For Pixar, and particularly for its “Toy Story” franchise, finding promotional partners and merchandise tie-ins is essentially a no-brainer. But that doesn’t mean the process is always smooth.
In fact, that process can be fraught with peril, “Toy Story 3” associate producer Nicole Paradis Grindle pointed out at a Sunday afternoon panel that took place on the 20th Century Fox lot as part of the Producers Guild of America’s Produced By conference.
The panel, titled “Pixar: The Care and Feeding of a Landmark Franchise,” covered the making of “Toy Story 3” and the creation of attendant DVD materials, videogames and amusement park attractions. But after Grindle introduced the panel, Pixar producer Galyn Susman focused on the tortured development process for a TV spot Pixar created to advertise the extensive promotional deal between “Toy Story 3” and Target, which is selling more than 100 “TS3” items, including almost two dozen exclusives, in its stores.
“Promotional partners like that are in, they paid all the money, and they’re entitled to get what they want,” she said. “But we’re fanatical about not breaking the rules of the world of ‘Toy Story,’ so it can get tricky.”
According to Susman, Pixar and Target went through seven versions of the ad and six months of tinkering before they could agree upon a version that gave the retailer what it wanted without violating the rules of the “Toy Story” universe.
Here’s the breakdown, as Susman presented it:
1) Target’s original idea. The retailer started by proposing a commercial in which a mom goes to Target and comes home with a bag that contains, to everybody’s excitement, Buzz Lightyear and Woody.
The problem: “If you know anything about our world,” says Susman, “you know that you can’t buy Buzz and Woody. They are owned by a boy named Andy.” Hence, any commercial that depicts the purchase of the actual Buzz and Woody at Target is simply not possible.
2) Pixar’s first counterproposal. The company came up with an alternative in which mom goes to Target and brings back a bag of toys and things. Instead of bringing “Toy Story” home, she’s bringing stuff home to the “Toy Story” characters, who get all excited about the new loot.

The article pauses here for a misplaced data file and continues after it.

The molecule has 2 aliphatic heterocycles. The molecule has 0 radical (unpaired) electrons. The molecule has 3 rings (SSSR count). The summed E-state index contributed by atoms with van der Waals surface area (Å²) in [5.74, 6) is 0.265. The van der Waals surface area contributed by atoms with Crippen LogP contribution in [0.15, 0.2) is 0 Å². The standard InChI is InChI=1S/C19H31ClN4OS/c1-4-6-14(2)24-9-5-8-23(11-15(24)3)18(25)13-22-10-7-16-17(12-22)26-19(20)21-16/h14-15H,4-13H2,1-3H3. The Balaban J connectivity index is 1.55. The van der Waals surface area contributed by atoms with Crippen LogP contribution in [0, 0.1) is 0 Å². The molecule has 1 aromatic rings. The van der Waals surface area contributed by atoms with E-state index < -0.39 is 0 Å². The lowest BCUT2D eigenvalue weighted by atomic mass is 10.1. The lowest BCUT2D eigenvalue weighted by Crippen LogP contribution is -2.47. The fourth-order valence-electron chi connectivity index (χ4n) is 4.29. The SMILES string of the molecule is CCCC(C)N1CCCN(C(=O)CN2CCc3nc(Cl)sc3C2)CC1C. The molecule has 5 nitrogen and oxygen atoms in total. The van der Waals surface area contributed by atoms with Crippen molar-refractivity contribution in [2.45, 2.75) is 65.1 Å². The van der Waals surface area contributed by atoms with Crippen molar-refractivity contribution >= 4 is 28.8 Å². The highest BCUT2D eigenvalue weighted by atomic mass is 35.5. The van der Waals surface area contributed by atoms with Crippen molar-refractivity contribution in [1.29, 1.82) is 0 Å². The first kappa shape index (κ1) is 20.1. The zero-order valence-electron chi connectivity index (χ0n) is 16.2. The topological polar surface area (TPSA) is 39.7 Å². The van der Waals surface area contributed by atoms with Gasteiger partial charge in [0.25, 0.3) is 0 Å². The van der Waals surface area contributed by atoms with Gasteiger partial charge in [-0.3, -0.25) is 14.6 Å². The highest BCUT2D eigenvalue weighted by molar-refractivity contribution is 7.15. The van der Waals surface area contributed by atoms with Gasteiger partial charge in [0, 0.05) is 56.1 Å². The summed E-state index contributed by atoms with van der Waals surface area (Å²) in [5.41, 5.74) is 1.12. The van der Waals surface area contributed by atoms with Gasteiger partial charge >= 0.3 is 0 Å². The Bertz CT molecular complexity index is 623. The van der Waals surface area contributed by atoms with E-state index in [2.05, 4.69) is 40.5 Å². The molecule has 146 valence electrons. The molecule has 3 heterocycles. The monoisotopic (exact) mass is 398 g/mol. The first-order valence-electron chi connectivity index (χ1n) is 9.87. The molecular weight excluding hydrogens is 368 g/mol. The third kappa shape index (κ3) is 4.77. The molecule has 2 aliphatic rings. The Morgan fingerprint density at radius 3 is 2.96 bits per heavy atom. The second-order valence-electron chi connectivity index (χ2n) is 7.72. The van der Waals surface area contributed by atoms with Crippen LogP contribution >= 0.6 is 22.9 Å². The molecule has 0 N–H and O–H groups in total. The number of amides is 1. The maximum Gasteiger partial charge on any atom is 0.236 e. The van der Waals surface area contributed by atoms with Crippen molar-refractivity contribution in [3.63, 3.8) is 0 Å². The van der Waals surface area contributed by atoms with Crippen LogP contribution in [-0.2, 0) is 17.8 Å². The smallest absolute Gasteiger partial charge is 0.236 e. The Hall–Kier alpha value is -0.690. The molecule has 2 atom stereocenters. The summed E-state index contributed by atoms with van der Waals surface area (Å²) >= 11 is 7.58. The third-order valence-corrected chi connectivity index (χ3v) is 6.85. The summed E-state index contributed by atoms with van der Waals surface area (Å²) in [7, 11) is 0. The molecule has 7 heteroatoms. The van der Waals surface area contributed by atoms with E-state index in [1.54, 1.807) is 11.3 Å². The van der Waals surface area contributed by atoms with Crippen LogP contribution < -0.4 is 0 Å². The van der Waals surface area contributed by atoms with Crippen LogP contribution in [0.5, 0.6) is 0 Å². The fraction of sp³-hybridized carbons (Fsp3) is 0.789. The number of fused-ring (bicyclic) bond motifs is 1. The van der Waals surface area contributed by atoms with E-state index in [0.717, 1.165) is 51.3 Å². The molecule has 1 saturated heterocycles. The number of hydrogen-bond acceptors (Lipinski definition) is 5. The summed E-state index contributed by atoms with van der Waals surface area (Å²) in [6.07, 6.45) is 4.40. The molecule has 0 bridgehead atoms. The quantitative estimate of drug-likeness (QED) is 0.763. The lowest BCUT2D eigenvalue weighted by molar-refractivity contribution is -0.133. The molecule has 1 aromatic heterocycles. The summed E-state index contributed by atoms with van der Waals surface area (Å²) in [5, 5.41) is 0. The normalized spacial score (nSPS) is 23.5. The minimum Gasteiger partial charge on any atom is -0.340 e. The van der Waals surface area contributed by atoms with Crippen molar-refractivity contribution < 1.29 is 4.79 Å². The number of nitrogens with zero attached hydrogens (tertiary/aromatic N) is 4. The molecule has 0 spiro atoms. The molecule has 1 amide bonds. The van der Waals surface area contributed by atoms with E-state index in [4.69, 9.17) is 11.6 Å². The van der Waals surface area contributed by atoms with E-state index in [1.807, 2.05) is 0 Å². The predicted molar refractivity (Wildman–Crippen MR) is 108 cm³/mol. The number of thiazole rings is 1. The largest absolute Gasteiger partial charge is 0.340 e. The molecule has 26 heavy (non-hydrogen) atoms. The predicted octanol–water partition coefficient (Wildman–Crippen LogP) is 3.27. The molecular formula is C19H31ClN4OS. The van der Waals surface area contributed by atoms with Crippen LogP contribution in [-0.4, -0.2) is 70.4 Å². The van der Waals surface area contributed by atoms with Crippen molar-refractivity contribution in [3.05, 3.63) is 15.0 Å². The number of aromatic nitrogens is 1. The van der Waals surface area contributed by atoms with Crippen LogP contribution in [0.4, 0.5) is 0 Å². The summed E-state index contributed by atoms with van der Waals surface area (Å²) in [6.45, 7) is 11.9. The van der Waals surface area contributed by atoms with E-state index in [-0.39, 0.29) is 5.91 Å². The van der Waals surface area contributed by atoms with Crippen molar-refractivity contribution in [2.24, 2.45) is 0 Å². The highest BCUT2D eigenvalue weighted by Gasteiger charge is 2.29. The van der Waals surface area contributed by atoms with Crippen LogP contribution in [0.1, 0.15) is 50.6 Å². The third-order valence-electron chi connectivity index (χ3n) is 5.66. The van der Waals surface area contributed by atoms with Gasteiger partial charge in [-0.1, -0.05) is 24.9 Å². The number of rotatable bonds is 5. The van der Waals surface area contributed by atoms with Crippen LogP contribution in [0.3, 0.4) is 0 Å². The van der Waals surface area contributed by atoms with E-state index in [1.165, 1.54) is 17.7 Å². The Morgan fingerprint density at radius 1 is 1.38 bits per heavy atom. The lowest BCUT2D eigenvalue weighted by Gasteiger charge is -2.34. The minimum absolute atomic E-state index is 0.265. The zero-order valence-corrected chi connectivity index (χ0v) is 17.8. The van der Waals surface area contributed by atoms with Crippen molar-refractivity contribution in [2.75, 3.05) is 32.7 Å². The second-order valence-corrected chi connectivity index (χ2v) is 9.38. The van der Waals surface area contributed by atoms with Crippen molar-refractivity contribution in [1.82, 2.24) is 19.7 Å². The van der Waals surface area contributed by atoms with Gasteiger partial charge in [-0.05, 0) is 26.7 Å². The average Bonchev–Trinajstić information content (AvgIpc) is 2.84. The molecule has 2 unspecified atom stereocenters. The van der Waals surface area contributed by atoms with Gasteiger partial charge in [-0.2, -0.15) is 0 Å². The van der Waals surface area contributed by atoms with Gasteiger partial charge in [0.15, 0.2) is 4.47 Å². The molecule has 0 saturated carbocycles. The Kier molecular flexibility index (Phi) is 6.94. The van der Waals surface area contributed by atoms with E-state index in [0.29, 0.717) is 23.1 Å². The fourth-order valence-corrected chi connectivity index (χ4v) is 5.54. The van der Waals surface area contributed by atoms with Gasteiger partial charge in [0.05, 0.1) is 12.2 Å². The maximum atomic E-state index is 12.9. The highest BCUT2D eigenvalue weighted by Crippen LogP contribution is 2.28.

The problem: Target didn’t like the idea of mom bringing home other merchandise, because to them the whole point is to sell “Toy Story” toys.
3) The Monkey option. Pixar storyboarded an alternative – this time, the bag that mom brings home contains a Barrel of Monkeys, a toy that is included in “Toy Story.” “We all thought the Barrel of Monkeys was really funny,” said Susman. (Note: a lot of people at Pixar, definitely including "TS3" director Lee Unkrich, are very fond of monkeys and apes.)
The problem: Target didn’t think a Barrel of Monkeys was funny. And they didn’t even remember that the toy was ever used in any of the “Toy Story” films.
4) “Toy Story” toys. This time around, Mom buys a bag of “TS3” toys, and brings them home … where Buzz and Woody and crew find themselves face-to-face with their doppelgangers.
The problem: Too creepy.
5) The toys themselves go shopping. A breakthrough. Forget about mom doing the shopping — this time, Pixar drew up an ad in which the “TS3” gang decide that they need stuff from Target: batteries, a new doghouse, a toothbrush … They jump into a Target cart pushed by a human kid, and off they go.
The problem: “John [Lasseter] and Lee [Unkrich] had big problems with this one, because it breaks the prime rule of ‘Toy Story,’” said Susman. “It has the toys alive and moving in front of a human, and they never do that.”
6) The toys go shopping, but more stealthily. This time they hitch a ride on the bottom of Target carts – which they reach by hiding behind a conveniently placed shrub, so that the humans don’t see them.
The problem: “Target thought it was neither fish nor fowl.” All of the mock-up ads had taken place against a white background, so the retailer didn’t like the idea of the shrub suddenly appearing in what was supposed to be the inside of a Target store. The concept could conceivably work if the toys were able to hide behind a counter or fixture of sorts, but the “Toy Story 3” animators – who, after all, were busy trying to finish the movie – didn’t have time to render the interior of a Target for the commercial.
7) The final ad. The shrub is gone, but no humans are in sight to necessitate hiding. This time, it’s cowgirl Jesse pushing the cart. Pixar shrugs off the potential implications (how are they going to say hidden when surrounded by other customers?), and Target likes it.
In the end, said Susman, the process required four-and-a-half months of back-and-forth between Pixar and Target, followed by six weeks of production.
“Six months work,” she laughed, “for 30 seconds.”
CORRECTION: The original version of this story stated that the presentation was made by "Toy Story 3" associate producer Nicole Paradis Grindle. While Grindle led the Pixar presentation, the segment dealing with the Target ad was presented by Pixar producer Galyn Susman.